If you are ready to buy your first home, there are many things you should know about the mortgage approval. It takes some time to prepare yourself for the mortgage process, ensuring that you get the best terms and rates available to you.
Keep reading to learn the first-time homebuyer’s secrets that you need.
Understand Your Credit
Since you’ve never bought a home before, you might have never even looked at your credit. You need to do this. Even if you haven’t had a lot of credit in the past, there could be things on your credit report that you don’t recognize.
Head to this link and pull your credit report from each of the three bureaus. They may each have different information reporting. Then compare each account reporting to your information. Do the accounts belong to you? Are the balances correct? Is the payment history correct? If anything isn’t right, you have to dispute it with the credit bureau. You’ll have to do this in writing and it could take some time. The earlier you start this process, the easier your mortgage approval will go.
You Need More than the Down Payment
You might think you did good by saving up enough money to put a 20% down payment on the price you want to spend on a home. That’s a huge accomplishment, so great job! But you will need more money. Each mortgage, no matter the program, will require you to pay closing costs. How much you pay depends on the program and the lender.
If we were to estimate, we’d say you need at least 5% of the loan amount for closing costs. On a $200,000 loan, that’s another $10,000. Don’t worry, though, you can negotiate these costs. You can either shop around and find a lender that offers the lowest costs or you can negotiate with the lender you chose.
Sometimes lenders are willing to lower their closing costs because you comparison shopped and they know you can go elsewhere. Other lenders will only lower your closing costs in exchange for a slightly higher interest rate. In fact, you can even get a no closing cost loan, but you’ll have to take a higher interest rate, sometimes as high as 0.5% more.
Keep this in mind as you prepare yourself to buy your first home. The down payment is just the start – you’ll need much more than that when it comes down to the closing.
You Have to Season Your Assets
Speaking of bringing money to the closing, your lender is going to evaluate every dollar you bring to the closing very carefully. In other words, you can’t hide your money under your mattress and then bring it to the closing. The lender needs to see that money in a bank account for at least 2 months.
If you have any large deposits in the bank account that the lender evaluates, you will have to explain them. You may even have to write a formal Letter of Explanation and provide proof of where the money originated. This is all so that the lender can determine that the money did not come from a loan. All money used for the down payment and closing costs must be money that you earned or obtained by selling an asset. In some cases, you may be able to accept gift funds from a relative, but again, you must have proof that it’s not a loan.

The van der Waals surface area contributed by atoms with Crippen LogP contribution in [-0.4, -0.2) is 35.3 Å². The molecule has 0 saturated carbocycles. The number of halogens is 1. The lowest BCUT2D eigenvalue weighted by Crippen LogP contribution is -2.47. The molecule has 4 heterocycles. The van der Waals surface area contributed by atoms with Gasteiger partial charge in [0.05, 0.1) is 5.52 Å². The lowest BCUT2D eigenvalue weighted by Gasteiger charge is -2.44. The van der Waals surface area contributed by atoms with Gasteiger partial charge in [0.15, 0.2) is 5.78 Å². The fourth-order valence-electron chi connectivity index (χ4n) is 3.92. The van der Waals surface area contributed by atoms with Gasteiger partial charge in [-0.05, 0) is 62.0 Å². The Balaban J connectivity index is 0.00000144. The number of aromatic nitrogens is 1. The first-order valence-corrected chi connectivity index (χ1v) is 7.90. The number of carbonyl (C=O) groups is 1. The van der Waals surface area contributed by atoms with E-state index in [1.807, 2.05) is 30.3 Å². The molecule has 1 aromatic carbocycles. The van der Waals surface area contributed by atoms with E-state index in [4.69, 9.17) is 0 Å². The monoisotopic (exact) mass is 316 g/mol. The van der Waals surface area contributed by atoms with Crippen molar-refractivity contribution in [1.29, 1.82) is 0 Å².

Gift Funds are Accepted but Monitored
Gift funds have similar stipulations as your own funds. Like we said above, the funds cannot be a loan. The lender will need to be 100% certain that this is the case. The donor providing the funds will need to write a Gift Letter. This letter states who they are giving the money to, the reason, and that it is not a loan.
The lender will also have to verify the origin of the funds, just like they have to do with your own funds. Again, the funds must be seasoned for at least 2 months. If the donor sold an asset or secured the funds another way, they will have to provide a paper trail so that the lender can make sure there isn’t a loan that was taken out somewhere along the line.
You Must Watch Your Debt Ratio
Prior to the housing crisis, lenders were a bit lenient about debt ratios. Today, they are not allowed to be lenient. They have to make sure no one has a debt ratio that exceeds 43%. This means your mortgage payment and other monthly debts cannot exceed 43% of your gross monthly income.
Some loan programs, such as the conventional loan require a 36% back-end ratio. That’s even lower than the 43% maximum, which can make it harder to secure a mortgage approval. Keep this in mind as you shop around for mortgages. FHA loans have more lenient guidelines, allowing borrowers to have a 31% debt ratio on the front-end and a 41% debt ratio on the back-end.
Getting a mortgage approval isn’t impossible, but it does require plenty of planning. You cannot just decide one day that you want to buy a house. You have to make sure you have time to save, fix your credit, and get your debt ratio down as low as possible.Click to See the Latest Mortgage Rates»